Brandy Jensen, The Outline’s social media editor, has made a lot of mistakes in her life. Has she learned from them and become a wiser person as a result? Hahaha oh gosh no. But it does leave her uniquely qualified to tell you what not to do — because she’s probably done it.
My partner and I are stuck on the question of whether, or how, to reveal to a stranger that their partner is cheating.
We were at a birthday party for my partner’s best friend Ben, and we knew that two people there — let’s call them Kristen and Ashley — were having an affair. Ben had told us previously about the affair, and Ashley had told us about it earlier that night.
What we didn’t expect was to then see the (unknowingly) jilted girlfriend — let’s call her Stella — entering the room.
What followed was a horribly uncomfortable night in which Stella was the only one in the room missing a key piece of information about her own life.
We are now wracked with guilt about whether to tell her about the affair, but it’s been made more difficult by the fact that my partner’s best friend Ben doesn’t want us to tattle on his friend. “It’s none of your business,” is how he puts it, but I’m seriously wondering if that’s true.
We don’t feel like we can just let this go on, but we also don’t want to hurt our friend. My partner especially doesn’t want her friend to be mad at her, as they’re extremely close and spend a lot of time together. Telling this woman feels like the right thing to do, but we’re stuck.
Should you tell an acquaintance that their partner is cheating on them? More than that, though: how do you give an acquaintance terrible news like that? Do we just find the easiest way to communicate with her and spill it all?
Is it none of our business?
All the best,
I will grant that my own moral compass has historically deviated from true north but I think you are confusing being an ethical person with being a busybody. This is somewhat understandable, I suppose, and probably part and parcel of a larger cultural trend that venerates “speaking truth” above all else, but rest assured there is great moral value in minding your own fucking business.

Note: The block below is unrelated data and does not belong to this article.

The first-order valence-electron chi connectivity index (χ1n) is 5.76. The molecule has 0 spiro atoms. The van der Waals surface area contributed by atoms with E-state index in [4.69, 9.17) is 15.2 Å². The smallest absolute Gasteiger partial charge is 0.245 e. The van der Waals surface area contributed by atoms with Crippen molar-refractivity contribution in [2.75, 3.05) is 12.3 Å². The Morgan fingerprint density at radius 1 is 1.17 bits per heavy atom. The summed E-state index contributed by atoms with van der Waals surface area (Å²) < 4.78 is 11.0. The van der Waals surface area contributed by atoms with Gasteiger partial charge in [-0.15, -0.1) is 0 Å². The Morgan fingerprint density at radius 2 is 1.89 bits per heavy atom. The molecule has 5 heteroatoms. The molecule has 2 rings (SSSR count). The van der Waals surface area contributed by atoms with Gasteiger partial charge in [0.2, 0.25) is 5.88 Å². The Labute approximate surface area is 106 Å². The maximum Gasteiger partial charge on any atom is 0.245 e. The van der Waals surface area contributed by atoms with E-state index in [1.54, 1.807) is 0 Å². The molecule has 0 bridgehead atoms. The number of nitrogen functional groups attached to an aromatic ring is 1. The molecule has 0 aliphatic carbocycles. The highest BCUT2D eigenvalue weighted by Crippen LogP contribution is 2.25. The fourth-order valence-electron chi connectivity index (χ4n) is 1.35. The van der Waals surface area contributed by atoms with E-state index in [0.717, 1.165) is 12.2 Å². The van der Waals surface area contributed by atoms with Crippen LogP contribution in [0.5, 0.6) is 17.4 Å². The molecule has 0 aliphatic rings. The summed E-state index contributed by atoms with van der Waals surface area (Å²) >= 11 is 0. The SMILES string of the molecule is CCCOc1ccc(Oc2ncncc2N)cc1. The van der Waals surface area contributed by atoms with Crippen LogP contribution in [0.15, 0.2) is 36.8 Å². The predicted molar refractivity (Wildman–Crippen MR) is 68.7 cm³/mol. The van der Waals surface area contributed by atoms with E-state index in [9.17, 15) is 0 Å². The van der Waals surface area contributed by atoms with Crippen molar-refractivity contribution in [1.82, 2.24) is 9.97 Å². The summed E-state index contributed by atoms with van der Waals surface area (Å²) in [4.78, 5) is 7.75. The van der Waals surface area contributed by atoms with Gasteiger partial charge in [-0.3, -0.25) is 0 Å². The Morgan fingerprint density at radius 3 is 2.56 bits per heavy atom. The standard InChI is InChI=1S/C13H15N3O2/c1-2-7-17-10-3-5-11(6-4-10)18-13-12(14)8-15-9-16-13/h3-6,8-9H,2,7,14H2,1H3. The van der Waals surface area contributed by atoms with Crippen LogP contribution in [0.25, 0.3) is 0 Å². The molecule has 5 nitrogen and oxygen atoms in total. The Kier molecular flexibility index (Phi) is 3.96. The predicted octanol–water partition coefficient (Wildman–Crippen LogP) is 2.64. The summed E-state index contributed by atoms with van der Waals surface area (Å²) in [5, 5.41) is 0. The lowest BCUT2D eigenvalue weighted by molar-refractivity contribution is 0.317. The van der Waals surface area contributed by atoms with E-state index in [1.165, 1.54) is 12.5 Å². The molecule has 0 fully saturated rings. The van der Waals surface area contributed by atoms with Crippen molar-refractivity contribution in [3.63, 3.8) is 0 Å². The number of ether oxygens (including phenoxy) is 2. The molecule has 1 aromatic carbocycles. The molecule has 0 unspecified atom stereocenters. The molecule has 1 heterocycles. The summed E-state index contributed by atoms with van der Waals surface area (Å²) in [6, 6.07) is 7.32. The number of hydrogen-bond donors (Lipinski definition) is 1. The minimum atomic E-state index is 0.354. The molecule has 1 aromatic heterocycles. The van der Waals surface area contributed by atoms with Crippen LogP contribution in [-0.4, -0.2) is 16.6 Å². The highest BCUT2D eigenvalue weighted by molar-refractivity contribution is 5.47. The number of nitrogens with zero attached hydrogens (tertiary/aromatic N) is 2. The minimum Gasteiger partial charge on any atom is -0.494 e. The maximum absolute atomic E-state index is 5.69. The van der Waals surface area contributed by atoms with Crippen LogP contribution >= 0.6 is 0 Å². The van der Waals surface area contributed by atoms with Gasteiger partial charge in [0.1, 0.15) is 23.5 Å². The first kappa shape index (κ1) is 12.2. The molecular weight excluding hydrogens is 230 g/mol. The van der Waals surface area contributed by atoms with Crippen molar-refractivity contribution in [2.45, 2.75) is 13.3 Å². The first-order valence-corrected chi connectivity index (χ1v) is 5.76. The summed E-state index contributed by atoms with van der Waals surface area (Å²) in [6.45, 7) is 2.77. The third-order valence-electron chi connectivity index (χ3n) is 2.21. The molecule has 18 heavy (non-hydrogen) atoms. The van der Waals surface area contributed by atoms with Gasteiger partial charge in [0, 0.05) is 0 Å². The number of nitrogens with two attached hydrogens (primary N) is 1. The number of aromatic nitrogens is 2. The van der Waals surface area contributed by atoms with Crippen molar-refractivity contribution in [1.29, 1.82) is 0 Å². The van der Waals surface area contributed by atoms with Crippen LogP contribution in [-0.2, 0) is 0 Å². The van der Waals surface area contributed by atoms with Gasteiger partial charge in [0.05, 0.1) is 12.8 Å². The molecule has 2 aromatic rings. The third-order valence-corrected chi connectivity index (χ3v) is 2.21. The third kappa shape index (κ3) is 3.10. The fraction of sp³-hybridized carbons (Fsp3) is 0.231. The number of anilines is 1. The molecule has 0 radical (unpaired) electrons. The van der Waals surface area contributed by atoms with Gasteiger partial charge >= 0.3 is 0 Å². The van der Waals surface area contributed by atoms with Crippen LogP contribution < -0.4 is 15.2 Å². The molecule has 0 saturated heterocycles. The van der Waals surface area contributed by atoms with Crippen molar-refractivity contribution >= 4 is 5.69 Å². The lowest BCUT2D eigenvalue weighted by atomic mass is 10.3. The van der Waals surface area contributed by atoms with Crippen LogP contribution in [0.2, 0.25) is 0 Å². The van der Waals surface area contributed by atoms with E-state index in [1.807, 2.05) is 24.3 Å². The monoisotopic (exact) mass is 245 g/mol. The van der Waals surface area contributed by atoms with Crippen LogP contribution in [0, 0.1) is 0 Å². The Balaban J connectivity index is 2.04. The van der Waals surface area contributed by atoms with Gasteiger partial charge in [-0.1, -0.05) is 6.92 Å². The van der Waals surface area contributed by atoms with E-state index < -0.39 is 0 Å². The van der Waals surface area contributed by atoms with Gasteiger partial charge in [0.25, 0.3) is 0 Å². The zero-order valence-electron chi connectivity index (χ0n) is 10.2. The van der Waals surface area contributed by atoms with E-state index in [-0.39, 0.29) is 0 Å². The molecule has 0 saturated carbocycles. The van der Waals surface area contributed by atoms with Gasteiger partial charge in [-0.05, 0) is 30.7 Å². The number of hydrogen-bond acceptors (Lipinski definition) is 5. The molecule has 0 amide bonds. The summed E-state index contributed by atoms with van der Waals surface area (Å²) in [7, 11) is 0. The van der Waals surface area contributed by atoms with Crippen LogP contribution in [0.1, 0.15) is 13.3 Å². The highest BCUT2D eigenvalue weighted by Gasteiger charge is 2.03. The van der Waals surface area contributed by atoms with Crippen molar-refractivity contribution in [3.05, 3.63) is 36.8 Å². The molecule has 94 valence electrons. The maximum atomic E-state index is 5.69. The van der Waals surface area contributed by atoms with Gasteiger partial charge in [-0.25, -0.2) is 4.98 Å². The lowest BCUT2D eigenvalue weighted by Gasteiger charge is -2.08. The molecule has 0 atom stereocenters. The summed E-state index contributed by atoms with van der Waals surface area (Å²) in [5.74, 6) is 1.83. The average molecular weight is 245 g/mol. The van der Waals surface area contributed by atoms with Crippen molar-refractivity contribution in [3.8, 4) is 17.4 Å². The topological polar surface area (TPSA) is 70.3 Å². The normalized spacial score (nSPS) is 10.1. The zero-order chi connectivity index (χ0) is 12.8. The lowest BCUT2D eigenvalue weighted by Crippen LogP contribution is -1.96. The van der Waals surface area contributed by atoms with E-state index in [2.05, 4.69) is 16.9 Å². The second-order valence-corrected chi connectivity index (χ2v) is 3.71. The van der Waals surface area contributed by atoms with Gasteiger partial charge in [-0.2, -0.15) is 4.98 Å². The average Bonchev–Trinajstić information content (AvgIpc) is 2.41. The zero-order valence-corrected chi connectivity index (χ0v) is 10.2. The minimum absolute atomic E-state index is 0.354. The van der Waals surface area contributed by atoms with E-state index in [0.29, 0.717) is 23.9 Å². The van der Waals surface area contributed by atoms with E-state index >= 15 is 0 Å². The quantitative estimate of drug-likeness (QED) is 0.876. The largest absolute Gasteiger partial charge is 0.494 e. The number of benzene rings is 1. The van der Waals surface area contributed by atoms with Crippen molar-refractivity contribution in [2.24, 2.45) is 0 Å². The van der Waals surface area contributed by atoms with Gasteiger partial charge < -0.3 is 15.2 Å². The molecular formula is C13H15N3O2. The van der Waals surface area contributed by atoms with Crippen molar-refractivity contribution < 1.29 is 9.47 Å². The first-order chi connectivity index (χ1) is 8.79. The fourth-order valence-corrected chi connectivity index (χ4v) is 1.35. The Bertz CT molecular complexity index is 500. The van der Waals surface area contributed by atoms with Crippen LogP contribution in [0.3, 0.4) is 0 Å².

This is not to say that you should never disclose this sort of information. There are few hard and fast rules but I tend to live by the following when it comes to secret-keeping among friends: Would the person in question be justified in feeling betrayed if they find out that you knew? One of the purest agonies in life is realizing that not only have you been cheated on, but made a fool of. That you were uncomfortable spending an evening with this poor woman shows empathy, but I think you exercise a bit more imagining how utterly mortifying it would be for her to receive a message from you, someone she may not even remember, about this situation. I mean, you describe her as “an acquaintance” but you have met her precisely once. How would you even contact her? Facebook? I want to crawl into a hole just thinking about it!
In fact, I’m having a bit of a hard time imagining that you are so sensitively-tuned as to be wracked by guilt over this. Maybe that’s true, but I would urge you to consider that perhaps these negative feelings and subsequent tension are rooted in something else you learned at this party: your partner’s best friend Ben is a shitty person. After all, his obligation to the jilted woman is far stronger than your own, but even if fails to meet my criteria for disclosure, he orchestrated or at minimum facilitated a social situation in which everyone knew but her. That sucks ass and would make me his question his commitment to both party planning and not being cruel.
So while I agree with him that this is none of your business, I’d think about what really shocked your conscience here, and why. At the very least stop going to this guy’s parties.
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